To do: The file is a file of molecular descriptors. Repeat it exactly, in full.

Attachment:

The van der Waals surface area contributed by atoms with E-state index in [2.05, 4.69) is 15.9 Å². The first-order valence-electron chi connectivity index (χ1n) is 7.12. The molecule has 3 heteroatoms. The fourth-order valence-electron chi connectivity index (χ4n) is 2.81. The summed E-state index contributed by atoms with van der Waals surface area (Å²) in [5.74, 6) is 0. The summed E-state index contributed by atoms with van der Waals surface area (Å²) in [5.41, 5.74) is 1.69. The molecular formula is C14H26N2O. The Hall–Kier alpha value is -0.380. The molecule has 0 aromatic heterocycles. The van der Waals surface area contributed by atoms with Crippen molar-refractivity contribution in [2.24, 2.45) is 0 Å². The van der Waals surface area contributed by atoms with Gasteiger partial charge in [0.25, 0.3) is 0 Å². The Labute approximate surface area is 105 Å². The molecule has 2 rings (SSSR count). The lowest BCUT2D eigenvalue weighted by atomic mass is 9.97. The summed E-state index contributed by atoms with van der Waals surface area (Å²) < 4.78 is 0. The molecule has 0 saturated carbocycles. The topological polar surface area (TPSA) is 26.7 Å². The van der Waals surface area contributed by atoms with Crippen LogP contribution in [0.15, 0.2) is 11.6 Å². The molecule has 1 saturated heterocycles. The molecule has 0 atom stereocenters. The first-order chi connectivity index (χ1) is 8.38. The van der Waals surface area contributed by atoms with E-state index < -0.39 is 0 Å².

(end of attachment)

The van der Waals surface area contributed by atoms with E-state index in [2.05, 4.69) is 15.9 Å². The first-order valence-electron chi connectivity index (χ1n) is 7.12. The molecule has 3 heteroatoms. The fourth-order valence-electron chi connectivity index (χ4n) is 2.81. The summed E-state index contributed by atoms with van der Waals surface area (Å²) in [5.74, 6) is 0. The summed E-state index contributed by atoms with van der Waals surface area (Å²) in [5.41, 5.74) is 1.69. The molecular formula is C14H26N2O. The Hall–Kier alpha value is -0.380. The molecule has 0 aromatic heterocycles. The van der Waals surface area contributed by atoms with Crippen molar-refractivity contribution in [2.24, 2.45) is 0 Å². The van der Waals surface area contributed by atoms with Gasteiger partial charge in [0.25, 0.3) is 0 Å². The Labute approximate surface area is 105 Å². The molecule has 2 rings (SSSR count). The lowest BCUT2D eigenvalue weighted by atomic mass is 9.97. The summed E-state index contributed by atoms with van der Waals surface area (Å²) < 4.78 is 0. The molecule has 0 saturated carbocycles. The topological polar surface area (TPSA) is 26.7 Å². The van der Waals surface area contributed by atoms with Crippen LogP contribution in [0.15, 0.2) is 11.6 Å². The molecule has 1 saturated heterocycles. The molecule has 0 atom stereocenters. The first-order chi connectivity index (χ1) is 8.38. The van der Waals surface area contributed by atoms with E-state index < -0.39 is 0 Å².